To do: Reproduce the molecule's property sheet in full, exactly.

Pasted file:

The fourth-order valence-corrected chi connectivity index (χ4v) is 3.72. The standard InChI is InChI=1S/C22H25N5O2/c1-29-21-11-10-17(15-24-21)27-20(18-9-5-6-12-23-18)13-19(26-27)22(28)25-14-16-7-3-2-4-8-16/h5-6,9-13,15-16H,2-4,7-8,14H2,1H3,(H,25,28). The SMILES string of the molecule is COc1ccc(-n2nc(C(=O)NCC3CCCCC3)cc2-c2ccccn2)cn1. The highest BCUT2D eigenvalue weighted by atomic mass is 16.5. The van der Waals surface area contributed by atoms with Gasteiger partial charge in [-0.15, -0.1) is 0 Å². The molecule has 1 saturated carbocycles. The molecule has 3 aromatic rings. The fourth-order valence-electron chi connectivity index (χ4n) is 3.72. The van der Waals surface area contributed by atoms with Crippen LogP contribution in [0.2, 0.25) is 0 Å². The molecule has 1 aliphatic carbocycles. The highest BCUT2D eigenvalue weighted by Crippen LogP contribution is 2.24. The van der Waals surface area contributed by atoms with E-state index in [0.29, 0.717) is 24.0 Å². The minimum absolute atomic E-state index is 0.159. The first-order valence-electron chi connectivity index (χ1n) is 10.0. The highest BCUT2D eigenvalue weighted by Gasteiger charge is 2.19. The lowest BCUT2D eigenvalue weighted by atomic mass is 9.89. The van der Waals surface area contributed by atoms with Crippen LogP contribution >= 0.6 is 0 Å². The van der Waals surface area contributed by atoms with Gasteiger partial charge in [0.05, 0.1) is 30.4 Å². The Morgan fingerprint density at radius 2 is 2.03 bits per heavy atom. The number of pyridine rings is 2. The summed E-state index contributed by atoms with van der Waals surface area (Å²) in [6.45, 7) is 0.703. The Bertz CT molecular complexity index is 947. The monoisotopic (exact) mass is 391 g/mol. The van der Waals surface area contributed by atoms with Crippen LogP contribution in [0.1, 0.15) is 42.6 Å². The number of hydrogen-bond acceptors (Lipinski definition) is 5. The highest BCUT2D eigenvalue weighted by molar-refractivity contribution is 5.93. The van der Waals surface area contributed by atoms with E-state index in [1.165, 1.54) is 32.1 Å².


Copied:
The fourth-order valence-corrected chi connectivity index (χ4v) is 3.72. The standard InChI is InChI=1S/C22H25N5O2/c1-29-21-11-10-17(15-24-21)27-20(18-9-5-6-12-23-18)13-19(26-27)22(28)25-14-16-7-3-2-4-8-16/h5-6,9-13,15-16H,2-4,7-8,14H2,1H3,(H,25,28). The SMILES string of the molecule is COc1ccc(-n2nc(C(=O)NCC3CCCCC3)cc2-c2ccccn2)cn1. The highest BCUT2D eigenvalue weighted by atomic mass is 16.5. The van der Waals surface area contributed by atoms with Gasteiger partial charge in [-0.15, -0.1) is 0 Å². The molecule has 1 saturated carbocycles. The molecule has 3 aromatic rings. The fourth-order valence-electron chi connectivity index (χ4n) is 3.72. The van der Waals surface area contributed by atoms with Crippen LogP contribution in [0.2, 0.25) is 0 Å². The molecule has 1 aliphatic carbocycles. The highest BCUT2D eigenvalue weighted by Crippen LogP contribution is 2.24. The van der Waals surface area contributed by atoms with E-state index in [0.29, 0.717) is 24.0 Å². The minimum absolute atomic E-state index is 0.159. The first-order valence-electron chi connectivity index (χ1n) is 10.0. The highest BCUT2D eigenvalue weighted by Gasteiger charge is 2.19. The lowest BCUT2D eigenvalue weighted by atomic mass is 9.89. The van der Waals surface area contributed by atoms with Crippen LogP contribution >= 0.6 is 0 Å². The van der Waals surface area contributed by atoms with Gasteiger partial charge in [0.05, 0.1) is 30.4 Å². The Morgan fingerprint density at radius 2 is 2.03 bits per heavy atom. The number of pyridine rings is 2. The summed E-state index contributed by atoms with van der Waals surface area (Å²) in [6.45, 7) is 0.703. The Bertz CT molecular complexity index is 947. The monoisotopic (exact) mass is 391 g/mol. The van der Waals surface area contributed by atoms with Crippen LogP contribution in [0.1, 0.15) is 42.6 Å². The number of hydrogen-bond acceptors (Lipinski definition) is 5. The highest BCUT2D eigenvalue weighted by molar-refractivity contribution is 5.93. The van der Waals surface area contributed by atoms with E-state index in [1.165, 1.54) is 32.1 Å².